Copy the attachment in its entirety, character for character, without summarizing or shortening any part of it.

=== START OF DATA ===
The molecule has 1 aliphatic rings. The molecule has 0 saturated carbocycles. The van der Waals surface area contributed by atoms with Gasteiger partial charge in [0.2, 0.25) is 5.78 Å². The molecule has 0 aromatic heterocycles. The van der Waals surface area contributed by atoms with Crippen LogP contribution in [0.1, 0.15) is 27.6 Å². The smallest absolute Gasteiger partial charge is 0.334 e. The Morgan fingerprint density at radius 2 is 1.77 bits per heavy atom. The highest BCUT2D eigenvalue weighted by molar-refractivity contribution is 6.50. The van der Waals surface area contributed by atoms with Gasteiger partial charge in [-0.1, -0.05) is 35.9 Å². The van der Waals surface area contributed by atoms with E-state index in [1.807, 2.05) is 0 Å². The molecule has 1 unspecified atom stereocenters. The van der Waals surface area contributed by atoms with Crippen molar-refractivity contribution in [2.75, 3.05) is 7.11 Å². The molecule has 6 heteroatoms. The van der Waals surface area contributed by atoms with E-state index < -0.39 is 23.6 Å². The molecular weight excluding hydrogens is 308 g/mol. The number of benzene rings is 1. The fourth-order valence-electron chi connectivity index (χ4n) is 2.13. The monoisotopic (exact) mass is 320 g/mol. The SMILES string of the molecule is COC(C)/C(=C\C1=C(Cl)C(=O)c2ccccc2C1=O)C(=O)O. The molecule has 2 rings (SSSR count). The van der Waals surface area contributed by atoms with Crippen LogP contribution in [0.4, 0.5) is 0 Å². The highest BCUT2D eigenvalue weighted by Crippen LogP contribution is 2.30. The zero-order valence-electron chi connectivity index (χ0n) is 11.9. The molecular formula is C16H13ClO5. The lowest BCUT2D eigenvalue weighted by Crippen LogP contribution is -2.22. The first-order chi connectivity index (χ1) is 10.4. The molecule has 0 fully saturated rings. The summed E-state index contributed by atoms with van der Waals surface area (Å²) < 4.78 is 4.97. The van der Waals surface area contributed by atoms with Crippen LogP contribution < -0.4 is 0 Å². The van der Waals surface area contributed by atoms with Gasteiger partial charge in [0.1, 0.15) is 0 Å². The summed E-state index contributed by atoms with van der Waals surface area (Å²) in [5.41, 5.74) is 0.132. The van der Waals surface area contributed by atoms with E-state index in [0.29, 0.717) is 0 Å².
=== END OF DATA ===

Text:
The molecule has 1 aliphatic rings. The molecule has 0 saturated carbocycles. The van der Waals surface area contributed by atoms with Gasteiger partial charge in [0.2, 0.25) is 5.78 Å². The molecule has 0 aromatic heterocycles. The van der Waals surface area contributed by atoms with Crippen LogP contribution in [0.1, 0.15) is 27.6 Å². The smallest absolute Gasteiger partial charge is 0.334 e. The Morgan fingerprint density at radius 2 is 1.77 bits per heavy atom. The highest BCUT2D eigenvalue weighted by molar-refractivity contribution is 6.50. The van der Waals surface area contributed by atoms with Gasteiger partial charge in [-0.1, -0.05) is 35.9 Å². The van der Waals surface area contributed by atoms with E-state index in [1.807, 2.05) is 0 Å². The molecule has 1 unspecified atom stereocenters. The van der Waals surface area contributed by atoms with Crippen molar-refractivity contribution in [2.75, 3.05) is 7.11 Å². The molecule has 6 heteroatoms. The van der Waals surface area contributed by atoms with E-state index < -0.39 is 23.6 Å². The molecular weight excluding hydrogens is 308 g/mol. The number of benzene rings is 1. The fourth-order valence-electron chi connectivity index (χ4n) is 2.13. The monoisotopic (exact) mass is 320 g/mol. The SMILES string of the molecule is COC(C)/C(=C\C1=C(Cl)C(=O)c2ccccc2C1=O)C(=O)O. The molecule has 2 rings (SSSR count). The van der Waals surface area contributed by atoms with Crippen LogP contribution in [0.4, 0.5) is 0 Å². The highest BCUT2D eigenvalue weighted by Crippen LogP contribution is 2.30. The zero-order valence-electron chi connectivity index (χ0n) is 11.9. The molecular formula is C16H13ClO5. The lowest BCUT2D eigenvalue weighted by Crippen LogP contribution is -2.22. The first-order chi connectivity index (χ1) is 10.4. The molecule has 0 fully saturated rings. The summed E-state index contributed by atoms with van der Waals surface area (Å²) < 4.78 is 4.97. The van der Waals surface area contributed by atoms with Crippen LogP contribution < -0.4 is 0 Å². The van der Waals surface area contributed by atoms with Gasteiger partial charge in [0.1, 0.15) is 0 Å². The summed E-state index contributed by atoms with van der Waals surface area (Å²) in [5.41, 5.74) is 0.132. The van der Waals surface area contributed by atoms with E-state index in [0.29, 0.717) is 0 Å².